Abortion and contraception are by no means modern interventions. For millennia, women have utilised a variety of plants to control and regulate their fertility. To this day, our hedgerows and waysides are still rich with these plants that were once used as emmenagogues and abortifacients, that allowed women to have bodily autonomy.
By unveiling lost narratives, and visualising the rituals of the sexual and reproductive female body, ancient knowledge that was stripped from women, in the face of modern medicine, is revealed. This investigation seeks to awaken us from our latent and patriarchal origins that deemed these skills of caring, healing, and maintaining women’s bodies, a threat to those in power.
Within this interchange between the natural elements, cyclical traces between women, celestial bodies, and the land emerge. Through the use of the powerful flora, alongside the light of the moon to quite literally shed light on our histories. Tying us not only to one another but also to non-human beings we find within nature. Revealing how intrinsically interconnected humans are within the natural processes of the land and the stratosphere beyond.
Until the 1800s, almost every abortion was performed with herbal medicine. Most of these herbal medicines were either made into a 'tea' and drunk, or a piece of cloth would have been soaked in the juices of the plants and inserted directly into the vagina. It wasn't until the 1970s that surgical abortion became more common and was considered safer. Previously, plant-based abortifacients were considered the safest and most effective solution when it came to terminating a pregnancy.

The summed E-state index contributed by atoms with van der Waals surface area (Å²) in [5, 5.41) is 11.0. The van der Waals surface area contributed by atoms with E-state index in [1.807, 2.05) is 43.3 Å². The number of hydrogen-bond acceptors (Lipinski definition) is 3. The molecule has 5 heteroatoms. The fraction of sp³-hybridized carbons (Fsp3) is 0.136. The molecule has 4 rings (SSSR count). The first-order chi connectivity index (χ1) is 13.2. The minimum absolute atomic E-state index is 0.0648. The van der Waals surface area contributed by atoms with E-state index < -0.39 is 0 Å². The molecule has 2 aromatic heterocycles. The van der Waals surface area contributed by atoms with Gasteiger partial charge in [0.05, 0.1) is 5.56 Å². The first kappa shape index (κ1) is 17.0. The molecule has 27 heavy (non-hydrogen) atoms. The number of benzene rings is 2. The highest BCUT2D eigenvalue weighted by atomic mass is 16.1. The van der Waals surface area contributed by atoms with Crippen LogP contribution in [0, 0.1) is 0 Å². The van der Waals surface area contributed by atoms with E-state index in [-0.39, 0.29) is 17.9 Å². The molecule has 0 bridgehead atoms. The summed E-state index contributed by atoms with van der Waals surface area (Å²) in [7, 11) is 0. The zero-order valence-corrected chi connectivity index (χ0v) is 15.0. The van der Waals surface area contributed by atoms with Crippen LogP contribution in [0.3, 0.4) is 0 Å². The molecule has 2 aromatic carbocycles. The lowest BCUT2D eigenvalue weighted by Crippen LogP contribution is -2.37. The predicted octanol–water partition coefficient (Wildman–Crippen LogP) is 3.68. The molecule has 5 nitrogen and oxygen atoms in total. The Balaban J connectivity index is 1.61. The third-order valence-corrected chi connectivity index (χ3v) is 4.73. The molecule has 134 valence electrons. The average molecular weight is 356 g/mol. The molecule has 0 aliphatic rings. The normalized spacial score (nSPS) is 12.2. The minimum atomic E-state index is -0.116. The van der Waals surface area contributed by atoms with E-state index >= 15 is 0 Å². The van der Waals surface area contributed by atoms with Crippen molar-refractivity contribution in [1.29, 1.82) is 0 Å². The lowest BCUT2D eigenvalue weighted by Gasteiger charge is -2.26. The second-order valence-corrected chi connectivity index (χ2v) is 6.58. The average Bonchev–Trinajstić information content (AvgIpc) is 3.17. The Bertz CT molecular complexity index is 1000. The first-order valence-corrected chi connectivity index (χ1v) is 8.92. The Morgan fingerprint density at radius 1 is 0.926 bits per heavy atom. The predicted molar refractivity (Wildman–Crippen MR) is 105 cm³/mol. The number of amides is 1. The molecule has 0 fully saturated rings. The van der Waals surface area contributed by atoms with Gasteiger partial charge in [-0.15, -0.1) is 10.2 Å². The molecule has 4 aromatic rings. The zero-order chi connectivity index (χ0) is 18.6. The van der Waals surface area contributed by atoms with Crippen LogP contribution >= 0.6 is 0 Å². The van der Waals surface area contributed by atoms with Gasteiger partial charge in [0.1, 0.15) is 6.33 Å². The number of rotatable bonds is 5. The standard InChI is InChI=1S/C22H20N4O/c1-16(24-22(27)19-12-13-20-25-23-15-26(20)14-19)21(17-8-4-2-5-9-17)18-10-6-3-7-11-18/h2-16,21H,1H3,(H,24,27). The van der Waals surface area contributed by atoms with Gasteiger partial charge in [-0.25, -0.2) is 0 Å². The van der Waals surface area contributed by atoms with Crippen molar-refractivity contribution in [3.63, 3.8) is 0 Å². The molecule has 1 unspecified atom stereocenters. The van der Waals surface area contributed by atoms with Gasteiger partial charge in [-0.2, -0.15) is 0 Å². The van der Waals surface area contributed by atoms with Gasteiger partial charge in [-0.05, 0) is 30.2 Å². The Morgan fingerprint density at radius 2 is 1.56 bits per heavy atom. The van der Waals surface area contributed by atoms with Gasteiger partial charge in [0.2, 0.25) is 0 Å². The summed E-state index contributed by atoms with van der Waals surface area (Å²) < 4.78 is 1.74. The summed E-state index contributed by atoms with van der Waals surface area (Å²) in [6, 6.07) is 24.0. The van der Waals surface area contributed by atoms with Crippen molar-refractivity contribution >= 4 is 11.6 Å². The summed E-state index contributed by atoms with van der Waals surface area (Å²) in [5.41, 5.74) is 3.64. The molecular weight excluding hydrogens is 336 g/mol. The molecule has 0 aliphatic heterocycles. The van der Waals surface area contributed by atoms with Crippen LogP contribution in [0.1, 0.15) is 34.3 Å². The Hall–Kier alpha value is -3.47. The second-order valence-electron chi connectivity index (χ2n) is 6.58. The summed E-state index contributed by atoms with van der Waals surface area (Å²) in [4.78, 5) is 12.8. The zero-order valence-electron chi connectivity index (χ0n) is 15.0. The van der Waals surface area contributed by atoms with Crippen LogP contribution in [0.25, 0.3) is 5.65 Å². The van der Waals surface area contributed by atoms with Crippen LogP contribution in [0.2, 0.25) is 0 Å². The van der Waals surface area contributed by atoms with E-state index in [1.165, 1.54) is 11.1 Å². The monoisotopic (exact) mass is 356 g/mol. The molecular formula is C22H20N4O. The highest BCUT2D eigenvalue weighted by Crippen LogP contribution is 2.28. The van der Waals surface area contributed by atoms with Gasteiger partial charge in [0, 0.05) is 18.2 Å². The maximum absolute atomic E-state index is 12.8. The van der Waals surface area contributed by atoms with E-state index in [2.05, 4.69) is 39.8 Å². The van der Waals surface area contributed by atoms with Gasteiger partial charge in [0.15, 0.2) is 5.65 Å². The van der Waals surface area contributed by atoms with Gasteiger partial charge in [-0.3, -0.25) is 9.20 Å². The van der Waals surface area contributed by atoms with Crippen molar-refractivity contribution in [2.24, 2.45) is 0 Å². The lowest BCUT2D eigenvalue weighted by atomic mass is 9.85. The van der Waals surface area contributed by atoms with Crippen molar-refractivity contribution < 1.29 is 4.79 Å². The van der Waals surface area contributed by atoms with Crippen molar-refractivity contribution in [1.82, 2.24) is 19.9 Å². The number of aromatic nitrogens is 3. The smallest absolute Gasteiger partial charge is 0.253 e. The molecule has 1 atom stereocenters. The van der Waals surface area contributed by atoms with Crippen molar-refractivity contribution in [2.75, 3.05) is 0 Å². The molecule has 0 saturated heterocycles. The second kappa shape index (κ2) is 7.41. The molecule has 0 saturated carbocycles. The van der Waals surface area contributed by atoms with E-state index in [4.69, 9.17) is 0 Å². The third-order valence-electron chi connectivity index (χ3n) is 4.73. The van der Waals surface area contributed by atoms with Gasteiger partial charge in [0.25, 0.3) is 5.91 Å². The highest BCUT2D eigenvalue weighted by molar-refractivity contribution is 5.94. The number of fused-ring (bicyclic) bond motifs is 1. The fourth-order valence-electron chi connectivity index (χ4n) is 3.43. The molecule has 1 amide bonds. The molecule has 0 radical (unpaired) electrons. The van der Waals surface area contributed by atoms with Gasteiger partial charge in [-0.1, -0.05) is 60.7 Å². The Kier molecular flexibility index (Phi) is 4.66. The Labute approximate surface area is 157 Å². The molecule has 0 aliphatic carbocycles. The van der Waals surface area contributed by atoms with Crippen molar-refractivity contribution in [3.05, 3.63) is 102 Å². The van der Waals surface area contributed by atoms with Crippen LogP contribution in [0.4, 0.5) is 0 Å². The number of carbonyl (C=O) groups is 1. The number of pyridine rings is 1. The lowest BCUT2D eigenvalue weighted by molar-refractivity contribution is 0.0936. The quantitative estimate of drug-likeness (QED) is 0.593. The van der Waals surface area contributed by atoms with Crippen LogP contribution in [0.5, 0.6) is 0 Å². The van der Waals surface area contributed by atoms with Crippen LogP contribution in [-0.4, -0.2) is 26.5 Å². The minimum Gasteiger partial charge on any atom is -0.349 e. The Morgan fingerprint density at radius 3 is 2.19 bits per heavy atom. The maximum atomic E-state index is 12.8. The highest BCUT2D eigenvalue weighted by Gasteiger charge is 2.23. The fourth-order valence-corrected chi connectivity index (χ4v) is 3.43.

Abortifacients, when given in an appropriate dose, were known to cause the uterus to contract, causing a miscarriage. They were commonly used alongside emmenagogue herbs, also known as 'helpful herbs' such as mugwort, rue, and Queen Anne's Lace which encourage blood circulation to the uterus and bring on menstruation, serving as a contraceptive in the same way that the morning after pill does. It is thought that there are approximately 525 abortifacient plants and many of them have been proven effective within modern medicine. However, the incorrect dosage could be fatal, as most of these phytomedicines are actually just poison in small amounts.
A flower-like teacup that holds the power to kill
I have made a series of porcelain 'tea cups' to portray the domestic side of how these phytomedicines would have been ingested.
I chose to step away from the traditional teacup shape and make these almost flower like containers to mirror the plants from which the medicines come.
The edges of the hand-sculpted porcelain are beautifully thin, allowing light to pass through the translucent petals, however, they are also deadly sharp, like razor blades.
If anyone was to drink out of these, the edges would cut their lips. Perhaps another dark side note to something that may be considered beautiful.
Inside each container is a lunargram of a petri dish containing the bacteria from certain abortifacient or emmenagogue plants.
contextualising poem printed onto cotton to be hung against wall
one cotton and one perspex